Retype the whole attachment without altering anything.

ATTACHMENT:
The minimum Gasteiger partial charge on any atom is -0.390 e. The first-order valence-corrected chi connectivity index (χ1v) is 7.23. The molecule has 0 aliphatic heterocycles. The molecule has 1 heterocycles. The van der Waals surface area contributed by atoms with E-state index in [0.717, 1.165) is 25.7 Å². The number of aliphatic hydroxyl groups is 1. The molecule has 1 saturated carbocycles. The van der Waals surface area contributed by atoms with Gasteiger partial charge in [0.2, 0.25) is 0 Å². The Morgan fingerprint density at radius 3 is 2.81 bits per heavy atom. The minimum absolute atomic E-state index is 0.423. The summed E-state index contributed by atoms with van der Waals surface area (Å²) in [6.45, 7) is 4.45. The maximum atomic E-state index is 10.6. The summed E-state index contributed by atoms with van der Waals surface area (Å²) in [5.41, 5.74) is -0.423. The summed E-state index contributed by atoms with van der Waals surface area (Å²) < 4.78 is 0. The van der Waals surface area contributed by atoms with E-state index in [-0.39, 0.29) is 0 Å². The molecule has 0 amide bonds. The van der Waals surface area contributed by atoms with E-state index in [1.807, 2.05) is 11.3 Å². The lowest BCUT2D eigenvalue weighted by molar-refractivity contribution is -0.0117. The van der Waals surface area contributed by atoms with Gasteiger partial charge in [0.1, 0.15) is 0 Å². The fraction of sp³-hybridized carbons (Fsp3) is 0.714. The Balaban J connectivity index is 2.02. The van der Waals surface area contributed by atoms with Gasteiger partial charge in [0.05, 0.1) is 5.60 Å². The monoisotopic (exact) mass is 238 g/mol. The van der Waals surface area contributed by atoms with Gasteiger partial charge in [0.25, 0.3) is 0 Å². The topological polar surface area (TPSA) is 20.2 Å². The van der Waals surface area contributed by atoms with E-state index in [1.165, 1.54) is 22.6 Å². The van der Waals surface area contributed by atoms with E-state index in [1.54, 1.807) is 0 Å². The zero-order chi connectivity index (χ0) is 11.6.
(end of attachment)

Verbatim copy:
The minimum Gasteiger partial charge on any atom is -0.390 e. The first-order valence-corrected chi connectivity index (χ1v) is 7.23. The molecule has 0 aliphatic heterocycles. The molecule has 1 heterocycles. The van der Waals surface area contributed by atoms with E-state index in [0.717, 1.165) is 25.7 Å². The number of aliphatic hydroxyl groups is 1. The molecule has 1 saturated carbocycles. The van der Waals surface area contributed by atoms with Gasteiger partial charge in [0.2, 0.25) is 0 Å². The Morgan fingerprint density at radius 3 is 2.81 bits per heavy atom. The minimum absolute atomic E-state index is 0.423. The summed E-state index contributed by atoms with van der Waals surface area (Å²) in [6.45, 7) is 4.45. The maximum atomic E-state index is 10.6. The summed E-state index contributed by atoms with van der Waals surface area (Å²) in [5.41, 5.74) is -0.423. The summed E-state index contributed by atoms with van der Waals surface area (Å²) < 4.78 is 0. The van der Waals surface area contributed by atoms with E-state index in [-0.39, 0.29) is 0 Å². The molecule has 0 amide bonds. The van der Waals surface area contributed by atoms with E-state index in [1.807, 2.05) is 11.3 Å². The lowest BCUT2D eigenvalue weighted by molar-refractivity contribution is -0.0117. The van der Waals surface area contributed by atoms with Gasteiger partial charge in [0.1, 0.15) is 0 Å². The fraction of sp³-hybridized carbons (Fsp3) is 0.714. The Balaban J connectivity index is 2.02. The van der Waals surface area contributed by atoms with Gasteiger partial charge in [0.05, 0.1) is 5.60 Å². The monoisotopic (exact) mass is 238 g/mol. The van der Waals surface area contributed by atoms with Gasteiger partial charge in [0.25, 0.3) is 0 Å². The topological polar surface area (TPSA) is 20.2 Å². The van der Waals surface area contributed by atoms with E-state index in [1.165, 1.54) is 22.6 Å². The van der Waals surface area contributed by atoms with E-state index in [1.54, 1.807) is 0 Å². The zero-order chi connectivity index (χ0) is 11.6.